Why Homi, 15, Has No Option But Work At A Mine In Rajasthan, 7 Days A Week
Rural women have few work options in the state and poverty does not allow them to study either
Even though it is a Sunday, Homi, 15, and a group of young girls from the tribal-dominated Berawal village in Udaipur had been called into work by the private mining company in Salumber tehsil. The stone and marble mines are about an hour-long walk from their homes, and the path winds through a jungle.
In the mine, in clear violation of multiple labour laws, the girls do a variety of tasks in 8-hour shifts, seven days a week – they cut and drill stones, haul them to the trucks and clean the work area. It is backbreaking work and the girls say it makes them sick with respiratory issues and exhaustion. But they do not have a choice – they cannot continue their education because they need to earn for their family.
When we meet the girls, they are taking a break in a clearing in a forest that lies on their way home. It is 5pm and they look exhausted, especially Homi. For all the rigours of the day, she is neatly dressed in a printed kurta and blue printed skirt, a dupatta draped around her thin frame and a tidy bun framing her young face.
Homi was forced out of her school to work at the mine where her father is employed. Her mother cares for her two siblings and runs their home. She has just finished eating the meal she had packed for work. Did she make the food? “Who else?” she asks shyly. The girls are paid Rs 200 for their work. “We get the money at the end of the month, but not in full. We also work seven days a week,” she says.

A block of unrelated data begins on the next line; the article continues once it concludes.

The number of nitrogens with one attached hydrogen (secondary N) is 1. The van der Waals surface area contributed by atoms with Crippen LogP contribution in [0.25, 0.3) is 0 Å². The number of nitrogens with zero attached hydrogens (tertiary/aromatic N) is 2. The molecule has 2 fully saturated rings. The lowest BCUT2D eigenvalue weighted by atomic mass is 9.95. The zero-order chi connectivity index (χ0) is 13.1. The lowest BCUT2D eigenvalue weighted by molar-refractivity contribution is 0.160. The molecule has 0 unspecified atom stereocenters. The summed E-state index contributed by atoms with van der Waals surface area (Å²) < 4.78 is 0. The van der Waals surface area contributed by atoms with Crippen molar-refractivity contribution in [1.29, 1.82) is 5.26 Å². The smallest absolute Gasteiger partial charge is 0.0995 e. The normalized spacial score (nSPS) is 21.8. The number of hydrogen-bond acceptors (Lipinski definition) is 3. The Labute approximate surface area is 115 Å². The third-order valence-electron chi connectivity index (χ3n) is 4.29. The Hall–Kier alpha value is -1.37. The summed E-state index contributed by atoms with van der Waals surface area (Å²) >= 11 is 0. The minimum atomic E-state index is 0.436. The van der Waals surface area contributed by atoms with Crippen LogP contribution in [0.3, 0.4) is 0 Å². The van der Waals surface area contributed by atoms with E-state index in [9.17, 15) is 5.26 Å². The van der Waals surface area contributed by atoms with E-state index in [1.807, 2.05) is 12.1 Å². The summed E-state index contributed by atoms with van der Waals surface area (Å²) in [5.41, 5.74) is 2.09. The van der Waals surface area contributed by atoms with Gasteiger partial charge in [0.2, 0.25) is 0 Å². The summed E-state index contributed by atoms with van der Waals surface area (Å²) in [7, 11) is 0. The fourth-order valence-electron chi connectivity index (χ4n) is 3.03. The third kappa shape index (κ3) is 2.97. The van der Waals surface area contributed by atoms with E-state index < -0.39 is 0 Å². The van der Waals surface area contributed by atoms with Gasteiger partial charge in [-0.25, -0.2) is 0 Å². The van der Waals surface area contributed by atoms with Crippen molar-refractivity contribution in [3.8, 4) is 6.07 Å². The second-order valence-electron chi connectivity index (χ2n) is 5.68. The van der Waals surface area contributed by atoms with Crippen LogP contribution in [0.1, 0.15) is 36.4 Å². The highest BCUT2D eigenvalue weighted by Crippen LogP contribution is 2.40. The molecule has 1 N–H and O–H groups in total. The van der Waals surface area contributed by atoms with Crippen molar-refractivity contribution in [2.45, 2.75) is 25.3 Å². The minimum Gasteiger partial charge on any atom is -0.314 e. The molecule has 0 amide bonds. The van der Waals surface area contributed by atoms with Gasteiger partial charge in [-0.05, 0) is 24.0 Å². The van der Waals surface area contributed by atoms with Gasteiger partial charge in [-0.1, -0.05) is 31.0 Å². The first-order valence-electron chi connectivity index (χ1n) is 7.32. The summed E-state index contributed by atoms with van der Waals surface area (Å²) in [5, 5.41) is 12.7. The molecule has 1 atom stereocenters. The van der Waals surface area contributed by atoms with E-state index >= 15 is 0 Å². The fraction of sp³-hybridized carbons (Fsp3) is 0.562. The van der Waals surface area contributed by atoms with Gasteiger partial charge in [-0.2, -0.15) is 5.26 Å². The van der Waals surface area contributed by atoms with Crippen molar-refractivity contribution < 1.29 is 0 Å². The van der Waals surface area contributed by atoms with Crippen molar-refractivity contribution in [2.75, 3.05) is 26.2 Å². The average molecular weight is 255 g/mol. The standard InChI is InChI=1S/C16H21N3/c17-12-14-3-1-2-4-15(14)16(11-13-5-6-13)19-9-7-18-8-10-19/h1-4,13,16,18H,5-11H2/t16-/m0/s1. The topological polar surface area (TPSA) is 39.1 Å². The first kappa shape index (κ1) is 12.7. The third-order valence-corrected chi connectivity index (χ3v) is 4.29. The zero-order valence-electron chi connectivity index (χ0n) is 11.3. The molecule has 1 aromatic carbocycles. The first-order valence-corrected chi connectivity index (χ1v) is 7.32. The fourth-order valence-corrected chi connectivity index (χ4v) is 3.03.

This is the story of an adolescent from a rural, tribal community but even for adult women, the job market is a hostile place in many parts of Rajasthan. Social conservatism and patriarchal structures ensure that women are not encouraged to leave home and domestic and care-work responsibilities to seek employment, female literacy is low. In villages, women are mostly employed in agricultural and farming jobs where they are paid poorly.
Rajasthan, which goes to polls on Saturday, is dealing with acute and rising unemployment, especially among its women, data show. Those living in its rural pockets are finding it hard to get jobs other than farming. And women, who make up 47% of the electorate, told us they know nothing about the state schemes for employment launched in recent years by the government – the Work from Home scheme (2022) or the Shakti Udhyam Protsahan Yojana ).
Rajasthan has seen an increase in female labour force participation rate from 27% in 2017-18 to 36% in 2022-23. The female worker to population ratio (WPR) i.e proportion of population that is employed in the same period has increased from 26.3% to 46.5%. However, the unemployment rate in the state for females has risen from 2.3% in 2017-18 to 2.9% in 2022-23.
Prized Labour But Not Paid Enough
Every day brings long hours of work, first at home and then at the mine, for Homi. She wakes up at 4 am and finishes all the household work. “I finish breakfast by 8am and leave for work,” she says.
Berawal is hardly an exception, we find.
Rajasthan has 79 varieties of minerals and produces 9 % of the country’s total mineral production according to an report of the International Labour Organisation (ILO). Natural stone is a key component of Rajasthan’s mining sector, with high deposits of granite, marble, sandstone and unique decorative stones